WiFi on Wheels -- Radio's Worst Nightmare

Chrysler announced recently that starting with many of next year's models, it will offer a new option that will include WiFi's capability to bring the Internet to the car as a dealer installed option.

Luckily for the radio industry the auto industry is also in the tank.

As a recent article in the LA Times put it:

Have you ever thought rush hour on the 405 Freeway might be more bearable if you could check your e-mail, shop for a book on Amazon, place some bids on EBay and maybe even, if nobody is looking, download a little porn?

Now, drivers and their passengers will have access to email while in the car as well as the ability to surf thousands and thousands of Internet streams. All of a sudden the customary traffic jam on the nation's roadways will be bearable.

Keep in mind that Ford's Focus already has a hard drive option that can take music downloads from consumer devices. My anecdotal experience is that young people love this idea.

The iPod dock in the car is another device that is coming of age as Chrysler gets ready to roll out UConnect Web -- that's what they're calling it.

So, WiFi on Wheels is the latest wake up call to the radio industry to look beyond the transmitter and tower business and jump into Internet content.

That, and mobile content will be the future.

Radio CEOs won't like it, but the people they employ are perhaps the most qualified to produce content beyond terrestrial radio.

Imagine podcasted morning shows no longer than the average commute time to work or school that play seamlessly in cars. That can be started, stopped, time-delayed or deleted on the listener's terms.

And five minute podcasts -- in the image of YouTube -- to be consumed by a generation short on attention span and high on consuming information and entertainment.

And now, WiFi.

This will lead some radio folks to ask, "do we really want to be in that business?"

My answer is, "hell yes".

WiFi will change everything -- and WiMax, a technology with greater coverage -- could also be a game changer. Several major cities are in the process of building WiMax networks -- Baltimore being the one closest to getting up and running soon.

Radio broadcasters are stuck on yesterday.

They want to will new formats to succeed to make terrestrial radio a growth business once more.

Older radio listeners like radio, but they may also like WiFi Radio. In fact, many of my industry friends who have WiFi radios at home love them. True, they easily access the terrestrial stations they want to hear nationwide that are being streamed on the web, but they also listen to many obscure streams.

It's this variety -- the variety that radio has been missing for over 25 years -- that will be WiFi's real appeal. WiFi and WiMax are not just the technologies that will deliver a new form of radio. They are the enablers of thousands and thousands of new choices for listeners.

Some of the founding fathers of consolidation truly believe satellite radio is their competition.

They are slow to embrace the Internet.

Have no plan to get into the mobile content business.

They are in deep denial that HD Radio will actually matter let alone make a difference.

They have become prisoners of Wall Street's slash 'em and trash 'em strategy of ruining good assets run by exceptional people just to deliver what investors want in the short term.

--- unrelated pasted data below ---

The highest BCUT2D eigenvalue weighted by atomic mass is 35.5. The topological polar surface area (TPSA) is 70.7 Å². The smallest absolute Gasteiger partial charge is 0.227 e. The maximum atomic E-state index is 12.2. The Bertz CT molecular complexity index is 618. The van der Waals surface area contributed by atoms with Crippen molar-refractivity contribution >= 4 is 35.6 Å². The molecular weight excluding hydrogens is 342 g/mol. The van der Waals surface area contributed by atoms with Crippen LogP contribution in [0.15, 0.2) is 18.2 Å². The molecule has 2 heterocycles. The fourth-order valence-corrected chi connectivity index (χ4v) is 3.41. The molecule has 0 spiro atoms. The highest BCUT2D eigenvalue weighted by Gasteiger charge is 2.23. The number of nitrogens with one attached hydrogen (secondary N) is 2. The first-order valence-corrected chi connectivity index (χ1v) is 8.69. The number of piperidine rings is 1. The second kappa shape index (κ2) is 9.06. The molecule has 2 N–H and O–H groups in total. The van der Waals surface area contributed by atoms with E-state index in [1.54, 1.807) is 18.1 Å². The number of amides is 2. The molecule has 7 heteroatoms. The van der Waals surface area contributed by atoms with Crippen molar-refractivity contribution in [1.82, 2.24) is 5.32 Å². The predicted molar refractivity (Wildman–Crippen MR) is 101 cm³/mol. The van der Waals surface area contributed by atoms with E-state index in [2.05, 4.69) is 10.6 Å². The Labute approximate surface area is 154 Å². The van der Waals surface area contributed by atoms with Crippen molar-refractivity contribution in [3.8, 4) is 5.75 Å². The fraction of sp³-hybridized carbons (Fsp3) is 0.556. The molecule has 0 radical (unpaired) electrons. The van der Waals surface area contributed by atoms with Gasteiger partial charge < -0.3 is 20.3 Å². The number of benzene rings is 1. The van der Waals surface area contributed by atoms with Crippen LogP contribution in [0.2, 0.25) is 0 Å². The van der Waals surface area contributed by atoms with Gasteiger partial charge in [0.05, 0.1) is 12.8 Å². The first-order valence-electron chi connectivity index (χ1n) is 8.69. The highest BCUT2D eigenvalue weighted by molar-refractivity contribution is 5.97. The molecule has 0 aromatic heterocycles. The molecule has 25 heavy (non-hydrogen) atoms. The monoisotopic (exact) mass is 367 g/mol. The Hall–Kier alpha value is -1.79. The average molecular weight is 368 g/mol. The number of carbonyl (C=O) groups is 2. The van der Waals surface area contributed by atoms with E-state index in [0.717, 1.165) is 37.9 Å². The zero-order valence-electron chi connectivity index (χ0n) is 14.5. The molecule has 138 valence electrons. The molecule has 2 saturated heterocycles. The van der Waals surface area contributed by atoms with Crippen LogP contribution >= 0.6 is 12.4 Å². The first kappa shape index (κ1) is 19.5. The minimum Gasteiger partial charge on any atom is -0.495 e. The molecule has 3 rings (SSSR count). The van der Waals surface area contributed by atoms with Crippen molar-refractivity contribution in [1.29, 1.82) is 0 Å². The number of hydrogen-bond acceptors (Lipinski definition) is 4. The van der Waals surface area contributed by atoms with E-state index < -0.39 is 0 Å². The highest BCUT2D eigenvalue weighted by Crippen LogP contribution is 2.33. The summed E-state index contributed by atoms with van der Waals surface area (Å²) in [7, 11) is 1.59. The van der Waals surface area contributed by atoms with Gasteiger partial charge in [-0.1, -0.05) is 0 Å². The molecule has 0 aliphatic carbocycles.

They let their trade associations wander off message -- fighting useless battles when they should be pitching a tent and inviting Internet streamers in to fight together for copyright fairness.

Radio's leaders refuse to embrace posting when advertisers say they want it -- talk about burying your heads in the sand.

And they seem to have nothing better to do than memorialize their joy in hurting Arbitron's People Meter without regard for how much they are hurting radio in the eyes of the advertising community.

The automakers started making it possible to listen to iPods in cars a few years ago mainly with the upscale brands -- this will simply proliferate going forward.

They've got entertainment consoles for all types of buyers -- satellite television in vans, satellite radio everywhere and now the coolest and most significant advance since, well -- the car radio.

WiFi and soon, WiMax.

Ask anyone who runs or programs a radio station how important this new technology is. They know.

Ask most radio CEOs and you get poppycock about issues that only matter to their investment banks for the quarter. They don't know.

WiFi on Wheels will prove to be radio's worst nightmare.

Ironically, the only thing more outdated than a tower and transmitter is the CEO who controls the tower and transmitter.

As some of you know, I used to be program director of a radio station in Philadelphia called WIFI 92. No kidding -- they were the call letters. It was a pioneering FM station with a rockin' stereo format back in the day. One of the big roadblocks we had then for "terrestrial" WIFI 92 -- besides a lousy signal -- was lack of FM radios in automobiles.

My boss was John Tenaglia -- a guy I always thought was nuts -- a wild and crazy guy.

One thing is for sure -- Johnny T wouldn't be crazy enough to miss the "new" WiFi wave.

The same can't be said for the not-ready-for-primetime radio CEOs who once again are putting a proud industry behind the 8 ball.

To compete with thousands of new streams increasingly available on WiFi, terrestrial radio is going to have to get better. Fast.

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